Several National Hot Rod Asscoation drag racers who appeared on the worst idea for a show ever, Street Outlaws, have been warned that their competition license may be suspended for going on the show. Problem is, several members are still booked to appear on the show and this sudden change in policy enforcement comes at just the wrong time.

Street Outlaws is awful even by Discovery standards. And I'm talking about a network that had an Eaten Alive special where a guy didn't even get eaten alive. We live in an era of television where Geordie Shore exists. That's right: we don't just have Jersey Shore, we have knock-offs in other countries. Oh, and I can watch that Flipping Las Vegas lady install marble countertops in a former crack-house in the 'hood. (Anybody else guilt-binge-watch that one to look at the company owner's cars? Dude's a Porsche guy, but I digress.) We have cameras following random "housewives" for no good reason in an attempt to rile up some drama-llamas who can put your average NASCAR fistfight to shame in terms of overacting for the cameras. This is an era where people are famous for no reason: no talent, no stand-out characteristics of any sort, but rather, they're famous because they're on TV and there's nothing good on right now. Shall I go on, or have I made my point?

In other words, there is a lot of competition for the biggest derp on television, and I'm still going to argue that Street Outlaws is the worst.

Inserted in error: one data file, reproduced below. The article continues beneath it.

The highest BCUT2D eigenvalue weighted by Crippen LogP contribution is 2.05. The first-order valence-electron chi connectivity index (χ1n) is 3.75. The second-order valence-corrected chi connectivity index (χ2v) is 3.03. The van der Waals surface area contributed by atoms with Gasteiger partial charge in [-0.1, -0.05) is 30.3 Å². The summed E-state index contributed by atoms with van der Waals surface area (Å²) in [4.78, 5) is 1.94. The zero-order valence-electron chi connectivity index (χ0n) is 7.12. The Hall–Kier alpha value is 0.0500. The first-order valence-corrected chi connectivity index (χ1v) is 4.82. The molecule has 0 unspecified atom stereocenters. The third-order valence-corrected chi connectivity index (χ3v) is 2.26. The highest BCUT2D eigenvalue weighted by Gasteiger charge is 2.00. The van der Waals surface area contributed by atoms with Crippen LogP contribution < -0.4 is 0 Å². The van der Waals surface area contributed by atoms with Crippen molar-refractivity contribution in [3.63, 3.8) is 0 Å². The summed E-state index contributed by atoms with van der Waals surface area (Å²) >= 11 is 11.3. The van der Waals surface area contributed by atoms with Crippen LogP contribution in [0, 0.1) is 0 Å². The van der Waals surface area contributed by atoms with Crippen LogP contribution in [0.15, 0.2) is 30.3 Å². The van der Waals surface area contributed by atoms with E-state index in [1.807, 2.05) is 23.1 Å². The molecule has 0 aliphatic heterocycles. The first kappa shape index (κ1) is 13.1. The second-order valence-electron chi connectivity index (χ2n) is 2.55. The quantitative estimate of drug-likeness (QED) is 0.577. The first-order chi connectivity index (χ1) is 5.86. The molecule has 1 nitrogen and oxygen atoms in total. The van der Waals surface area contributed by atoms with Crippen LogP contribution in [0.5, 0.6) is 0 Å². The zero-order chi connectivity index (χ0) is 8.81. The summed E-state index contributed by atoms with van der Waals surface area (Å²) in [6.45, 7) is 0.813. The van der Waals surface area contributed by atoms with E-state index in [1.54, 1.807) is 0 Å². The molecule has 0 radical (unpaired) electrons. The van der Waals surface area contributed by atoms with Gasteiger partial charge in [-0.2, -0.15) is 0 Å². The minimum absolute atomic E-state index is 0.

Why?

It's all down to how the show promotes itself: it claims to be a look inside American street racing, and thus, it directly promotes a dangerous, illegal activity. It's not just a bunch of scripted herpaderp, but it's a bunch of scripted herpaderp that legitimizes street racing. It's on television! These guys don't run over someone's grandma on the show.

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But because it's "reality" TV and not straight-up fiction, folks eat it up. Take a look at the comments on the Street Outlaws Facebook page and try to argue that it isn't promoting fightin' it out on public roads. You can't.

It's straight-up pandering to the types of people who look for any rationalization to gloss over the fact that they don't care that other people don't expect them to be racing on a public road, which is d-a-n-g-e-r-o-u-s in a way that I can't even believe some hemorrhoid of a TV exec greenlit the concept in the first place.

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Hey, look! Not a drag strip! Curbs! Trees! Stuff to hit! Yeah, that's not the best idea in a souped-up Mustang going flat-out.